“Our critical training coupled with advanced education is a win for all levels of our agency,” said CBP’s Chief Learning Officer Chris Hall. “That’s why we’re so proud to partner with UMGC who will recognize the professional training of our workforce with credits that can be applied towards advanced degrees. Our hope is this will further incentivize and encourage our employees to earn advanced degrees, as well as help recruit skilled professionals for the future. You can learn more about CBP careers at cbp.gov/careers.”

“We are proud to join with the U.S. Customs and Border Protection to create additional pathways to speed an agency employee’s ability to earn a university degree and achieve their educational goals,” said Blakely Pomietto, UMGC’s senior vice president and chief academic officer. “Our mission of serving adult students in the workforce and the military is a natural fit with a premiere law enforcement agency.”

UMGC has an enrollment of more than 90,000 students, more than half of whom are active-duty military personnel and their families serving on military bases around the world.

UMGC offers award-winning online programs in disciplines including biotechnology, cybersecurity, data analytics, and information technology that are in high demand in today’s increasingly technical, global workplace. UMGC also offers cost savings through its use of digital resources, which have replaced costly publisher textbooks in most courses.


UMGC President Gregory W. Fowler Named to The Daily Record’s Inaugural Power 30 Higher Education List

The Daily Record, Maryland’s influential newspaper for business, legal and government leaders, has named UMGC President Gregory W. Fowler to its inaugural Power 30 Higher Education List

According to the newspaper’s announcement, “There are few, if any, fields of endeavor more critical to Maryland’s future than higher education. The task of preparing a new generation of citizens with critical thinking abilities, the temperament for lifelong learning and the skills to enter a globally competitive workplace grows more challenging every year.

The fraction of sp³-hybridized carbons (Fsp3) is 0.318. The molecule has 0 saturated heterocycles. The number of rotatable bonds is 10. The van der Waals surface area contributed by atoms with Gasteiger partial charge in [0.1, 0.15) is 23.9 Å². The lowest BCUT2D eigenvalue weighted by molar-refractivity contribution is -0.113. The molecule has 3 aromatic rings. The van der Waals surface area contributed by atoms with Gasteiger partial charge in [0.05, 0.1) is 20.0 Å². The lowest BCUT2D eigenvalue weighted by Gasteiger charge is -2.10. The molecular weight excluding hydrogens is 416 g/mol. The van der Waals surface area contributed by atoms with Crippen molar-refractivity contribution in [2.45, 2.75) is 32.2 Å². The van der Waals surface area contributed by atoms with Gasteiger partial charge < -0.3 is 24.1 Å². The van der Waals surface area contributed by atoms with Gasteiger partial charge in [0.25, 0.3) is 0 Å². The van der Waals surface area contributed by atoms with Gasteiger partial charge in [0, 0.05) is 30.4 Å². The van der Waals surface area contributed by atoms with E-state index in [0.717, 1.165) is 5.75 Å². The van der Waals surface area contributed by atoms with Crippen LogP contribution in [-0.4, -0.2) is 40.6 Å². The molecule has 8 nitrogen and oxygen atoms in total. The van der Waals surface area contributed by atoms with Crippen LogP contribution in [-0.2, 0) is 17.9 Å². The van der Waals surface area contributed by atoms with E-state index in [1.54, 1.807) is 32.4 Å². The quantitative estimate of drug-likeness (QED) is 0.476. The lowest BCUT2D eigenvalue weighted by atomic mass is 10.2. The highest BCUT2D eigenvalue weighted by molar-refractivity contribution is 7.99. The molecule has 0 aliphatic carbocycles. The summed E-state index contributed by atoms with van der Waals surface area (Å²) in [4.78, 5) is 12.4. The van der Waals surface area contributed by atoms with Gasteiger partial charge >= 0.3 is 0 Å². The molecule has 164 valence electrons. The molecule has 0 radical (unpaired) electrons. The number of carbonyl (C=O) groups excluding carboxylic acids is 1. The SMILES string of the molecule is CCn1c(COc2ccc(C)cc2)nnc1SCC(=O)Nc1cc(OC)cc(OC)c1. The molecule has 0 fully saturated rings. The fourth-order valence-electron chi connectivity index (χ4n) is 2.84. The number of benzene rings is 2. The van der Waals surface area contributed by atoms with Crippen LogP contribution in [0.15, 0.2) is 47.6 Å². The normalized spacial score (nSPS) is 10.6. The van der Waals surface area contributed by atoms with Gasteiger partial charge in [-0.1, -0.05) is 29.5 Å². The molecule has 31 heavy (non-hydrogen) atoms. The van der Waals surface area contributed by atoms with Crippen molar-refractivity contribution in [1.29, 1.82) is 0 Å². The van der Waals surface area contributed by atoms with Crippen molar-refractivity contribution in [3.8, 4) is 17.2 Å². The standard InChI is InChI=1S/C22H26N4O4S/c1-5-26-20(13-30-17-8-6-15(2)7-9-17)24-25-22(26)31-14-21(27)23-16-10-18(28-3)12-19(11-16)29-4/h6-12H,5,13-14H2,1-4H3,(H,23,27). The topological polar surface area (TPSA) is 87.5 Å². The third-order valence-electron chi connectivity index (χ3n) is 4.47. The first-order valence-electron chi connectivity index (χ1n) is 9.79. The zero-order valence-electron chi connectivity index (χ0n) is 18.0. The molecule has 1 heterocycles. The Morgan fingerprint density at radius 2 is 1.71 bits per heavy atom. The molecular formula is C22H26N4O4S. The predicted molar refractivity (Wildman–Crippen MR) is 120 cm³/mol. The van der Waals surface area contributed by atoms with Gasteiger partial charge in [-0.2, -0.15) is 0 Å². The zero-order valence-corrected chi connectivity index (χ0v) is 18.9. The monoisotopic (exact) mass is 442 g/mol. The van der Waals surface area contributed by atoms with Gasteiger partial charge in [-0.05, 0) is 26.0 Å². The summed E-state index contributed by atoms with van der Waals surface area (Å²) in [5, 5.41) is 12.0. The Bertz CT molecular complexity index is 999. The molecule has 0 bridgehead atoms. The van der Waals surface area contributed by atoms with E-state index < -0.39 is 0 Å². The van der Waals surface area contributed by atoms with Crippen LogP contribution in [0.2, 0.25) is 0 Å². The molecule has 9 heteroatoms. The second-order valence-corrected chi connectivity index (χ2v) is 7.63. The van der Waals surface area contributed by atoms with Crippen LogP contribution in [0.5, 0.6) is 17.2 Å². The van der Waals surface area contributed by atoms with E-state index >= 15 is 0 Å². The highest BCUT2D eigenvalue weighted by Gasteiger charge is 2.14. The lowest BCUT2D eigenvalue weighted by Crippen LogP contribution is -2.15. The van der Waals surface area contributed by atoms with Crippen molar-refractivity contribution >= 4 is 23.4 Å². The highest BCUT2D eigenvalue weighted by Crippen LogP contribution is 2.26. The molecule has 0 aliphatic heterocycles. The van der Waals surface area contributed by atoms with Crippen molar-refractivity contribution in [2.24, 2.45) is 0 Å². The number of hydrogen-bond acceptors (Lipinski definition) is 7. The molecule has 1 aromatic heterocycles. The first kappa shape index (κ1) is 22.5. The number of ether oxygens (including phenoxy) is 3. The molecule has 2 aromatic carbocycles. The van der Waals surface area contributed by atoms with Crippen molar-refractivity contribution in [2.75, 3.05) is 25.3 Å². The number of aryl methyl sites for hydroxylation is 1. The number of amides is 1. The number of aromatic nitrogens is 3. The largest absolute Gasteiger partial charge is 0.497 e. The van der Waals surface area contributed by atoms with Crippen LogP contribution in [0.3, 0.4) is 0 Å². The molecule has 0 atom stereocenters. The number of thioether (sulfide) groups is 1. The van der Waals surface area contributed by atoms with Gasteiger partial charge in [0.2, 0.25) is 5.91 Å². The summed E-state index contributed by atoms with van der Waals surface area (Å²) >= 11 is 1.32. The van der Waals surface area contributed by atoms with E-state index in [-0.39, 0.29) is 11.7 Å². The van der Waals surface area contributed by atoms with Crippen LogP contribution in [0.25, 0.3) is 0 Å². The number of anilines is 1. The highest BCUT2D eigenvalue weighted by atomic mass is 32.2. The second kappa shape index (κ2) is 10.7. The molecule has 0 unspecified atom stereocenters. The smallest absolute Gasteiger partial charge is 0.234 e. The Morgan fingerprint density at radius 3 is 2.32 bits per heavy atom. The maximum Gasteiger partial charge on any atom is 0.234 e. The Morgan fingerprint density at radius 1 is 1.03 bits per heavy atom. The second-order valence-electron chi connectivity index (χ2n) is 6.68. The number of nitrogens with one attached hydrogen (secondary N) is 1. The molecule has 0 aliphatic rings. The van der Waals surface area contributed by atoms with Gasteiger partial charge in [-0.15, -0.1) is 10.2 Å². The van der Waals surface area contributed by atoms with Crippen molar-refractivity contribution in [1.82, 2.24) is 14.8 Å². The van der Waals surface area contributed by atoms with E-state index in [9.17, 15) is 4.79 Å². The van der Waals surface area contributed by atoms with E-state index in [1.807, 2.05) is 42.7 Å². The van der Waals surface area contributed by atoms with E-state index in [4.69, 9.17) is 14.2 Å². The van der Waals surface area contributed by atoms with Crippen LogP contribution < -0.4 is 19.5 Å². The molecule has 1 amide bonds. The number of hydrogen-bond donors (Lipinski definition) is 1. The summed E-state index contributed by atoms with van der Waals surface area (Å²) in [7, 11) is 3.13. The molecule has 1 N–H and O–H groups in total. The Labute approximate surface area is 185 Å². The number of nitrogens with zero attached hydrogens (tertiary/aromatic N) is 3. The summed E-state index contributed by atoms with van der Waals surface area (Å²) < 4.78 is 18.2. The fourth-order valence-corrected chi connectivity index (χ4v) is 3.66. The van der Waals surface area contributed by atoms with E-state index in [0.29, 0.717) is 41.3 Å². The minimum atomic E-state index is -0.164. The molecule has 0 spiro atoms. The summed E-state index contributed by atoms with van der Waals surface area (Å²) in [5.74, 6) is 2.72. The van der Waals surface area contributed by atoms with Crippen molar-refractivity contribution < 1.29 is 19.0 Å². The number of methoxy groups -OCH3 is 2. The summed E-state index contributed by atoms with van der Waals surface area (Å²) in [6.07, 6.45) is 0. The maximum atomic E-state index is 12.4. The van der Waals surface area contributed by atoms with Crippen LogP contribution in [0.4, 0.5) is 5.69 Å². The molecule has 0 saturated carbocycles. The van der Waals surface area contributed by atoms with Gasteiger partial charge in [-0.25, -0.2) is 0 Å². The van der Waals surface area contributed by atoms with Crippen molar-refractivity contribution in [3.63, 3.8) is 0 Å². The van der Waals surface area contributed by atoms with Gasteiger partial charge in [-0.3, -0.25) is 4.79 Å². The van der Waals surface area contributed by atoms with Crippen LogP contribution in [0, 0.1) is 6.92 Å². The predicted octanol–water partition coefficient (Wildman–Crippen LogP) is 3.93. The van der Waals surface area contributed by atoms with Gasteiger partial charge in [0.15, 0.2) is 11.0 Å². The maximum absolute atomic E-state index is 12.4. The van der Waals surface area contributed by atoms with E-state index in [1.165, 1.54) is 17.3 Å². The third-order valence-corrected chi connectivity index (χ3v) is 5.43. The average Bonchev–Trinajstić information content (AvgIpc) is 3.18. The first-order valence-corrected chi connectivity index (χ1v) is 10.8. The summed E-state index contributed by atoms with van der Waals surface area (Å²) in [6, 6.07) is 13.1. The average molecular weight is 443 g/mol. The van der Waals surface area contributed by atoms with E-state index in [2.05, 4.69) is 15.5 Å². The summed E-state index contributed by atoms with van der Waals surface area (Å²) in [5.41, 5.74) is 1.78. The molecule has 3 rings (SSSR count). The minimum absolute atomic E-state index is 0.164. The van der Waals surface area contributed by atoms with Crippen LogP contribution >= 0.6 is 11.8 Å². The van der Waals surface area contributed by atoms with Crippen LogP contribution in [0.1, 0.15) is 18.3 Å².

“On top of all of that, we saw year two of a global pandemic that made in-class instruction difficult (sometimes impossible) and posed financial and technological obstacles unthinkable only months earlier. Many of the women and men leading our institutions of higher education, as well as teachers, policymakers and advocates, rose to this challenge.” 

Fowler became UMGC’s seventh president in January 2021, continuing a distinguished 25-year career in higher education that has included transformative leadership roles at Western Governors University and Southern New Hampshire University. 
In the newspaper’s Power 30 Higher Ed profile of Fowler, he reflected on his role in leading the nation’s largest online public university. 

“UMGC has a 75-year history of serving adult and military learners beyond the boundaries of the traditional campus on all seven continents,” said Fowler. “I am excited to continue expanding on that mission and tradition. Our team is bringing new levels of deliberate design and transparency to learning experiences—credit and noncredit — that address the needs of new markets with high levels of support and accountability.” 

This list was selected by the newspaper’s editorial team, which also received input from readers. Editors examined how these leaders view the higher education landscape, how it now exists and what it may look like in the future, and exploring the kind of people they are, what drives them to excel and to serve. 

Fowler was asked by the newspaper to reflect on how he had been affected personally by the pandemic. 
“COVID-19 started shutting things down just as the Ahmaud Arbery and George Floyd cases hit the news.” Fowler said. “I grew up attending high school events not far from where Arbery was killed. That could have been me. 

“Isolation gave me a chance to reflect on what mattered,” Fowler continued, “including my relationships with others and theirs with me, especially anytime someone close to me contracted COVID, and certainly when someone passed away. Both personally and professionally, I have a greater sense of self and purpose now and, to paraphrase Mandela, want even more to use education of the underserved to change the world.” 

About University of Maryland Global Campus 

Celebrating its 75th Anniversary in 2022, University of Maryland Global Campus is a world leader in innovative educational models with award-winning online programs in biotechnology, cybersecurity, data analytics, information technology, and other high-demand disciplines in today’s increasingly technical, global workplace. With an enrollment of some 90,000 students, UMGC offers open access with a global footprint and a specific mission—to meet the learning needs of students whose responsibilities may include jobs, family, and military service. The university offers both undergraduate and graduate degrees and certificate programs, including doctoral programs. A pioneer in distance education since 1947, UMGC is harnessing the power of learning science and technology to deliver accessible high quality, low-cost higher education.